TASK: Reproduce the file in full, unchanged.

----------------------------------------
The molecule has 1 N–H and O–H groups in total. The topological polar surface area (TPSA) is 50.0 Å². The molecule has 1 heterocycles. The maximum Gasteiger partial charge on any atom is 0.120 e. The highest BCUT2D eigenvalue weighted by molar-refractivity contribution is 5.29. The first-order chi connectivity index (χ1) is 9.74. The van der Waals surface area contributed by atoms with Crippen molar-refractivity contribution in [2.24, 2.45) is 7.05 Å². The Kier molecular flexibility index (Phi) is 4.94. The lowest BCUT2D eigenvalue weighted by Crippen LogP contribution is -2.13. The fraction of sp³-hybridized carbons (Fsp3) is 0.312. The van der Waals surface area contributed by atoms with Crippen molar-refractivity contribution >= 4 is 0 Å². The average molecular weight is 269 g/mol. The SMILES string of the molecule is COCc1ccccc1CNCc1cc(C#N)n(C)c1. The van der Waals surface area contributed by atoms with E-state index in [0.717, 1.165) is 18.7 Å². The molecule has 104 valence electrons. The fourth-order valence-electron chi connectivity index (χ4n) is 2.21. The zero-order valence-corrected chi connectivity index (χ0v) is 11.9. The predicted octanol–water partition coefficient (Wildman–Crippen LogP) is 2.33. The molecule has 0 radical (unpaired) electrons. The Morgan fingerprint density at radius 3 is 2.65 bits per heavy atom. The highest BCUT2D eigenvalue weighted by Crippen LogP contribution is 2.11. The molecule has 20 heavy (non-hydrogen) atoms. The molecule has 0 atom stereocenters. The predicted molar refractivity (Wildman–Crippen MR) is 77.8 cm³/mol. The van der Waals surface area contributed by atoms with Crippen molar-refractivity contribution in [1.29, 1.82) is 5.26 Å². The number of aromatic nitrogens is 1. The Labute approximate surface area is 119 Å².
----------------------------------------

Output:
The molecule has 1 N–H and O–H groups in total. The topological polar surface area (TPSA) is 50.0 Å². The molecule has 1 heterocycles. The maximum Gasteiger partial charge on any atom is 0.120 e. The highest BCUT2D eigenvalue weighted by molar-refractivity contribution is 5.29. The first-order chi connectivity index (χ1) is 9.74. The van der Waals surface area contributed by atoms with Crippen molar-refractivity contribution in [2.24, 2.45) is 7.05 Å². The Kier molecular flexibility index (Phi) is 4.94. The lowest BCUT2D eigenvalue weighted by Crippen LogP contribution is -2.13. The fraction of sp³-hybridized carbons (Fsp3) is 0.312. The van der Waals surface area contributed by atoms with Crippen molar-refractivity contribution >= 4 is 0 Å². The average molecular weight is 269 g/mol. The SMILES string of the molecule is COCc1ccccc1CNCc1cc(C#N)n(C)c1. The van der Waals surface area contributed by atoms with E-state index in [0.717, 1.165) is 18.7 Å². The molecule has 104 valence electrons. The fourth-order valence-electron chi connectivity index (χ4n) is 2.21. The zero-order valence-corrected chi connectivity index (χ0v) is 11.9. The predicted octanol–water partition coefficient (Wildman–Crippen LogP) is 2.33. The molecule has 0 radical (unpaired) electrons. The Morgan fingerprint density at radius 3 is 2.65 bits per heavy atom. The highest BCUT2D eigenvalue weighted by Crippen LogP contribution is 2.11. The molecule has 20 heavy (non-hydrogen) atoms. The molecule has 0 atom stereocenters. The predicted molar refractivity (Wildman–Crippen MR) is 77.8 cm³/mol. The van der Waals surface area contributed by atoms with Crippen molar-refractivity contribution in [1.29, 1.82) is 5.26 Å². The number of aromatic nitrogens is 1. The Labute approximate surface area is 119 Å².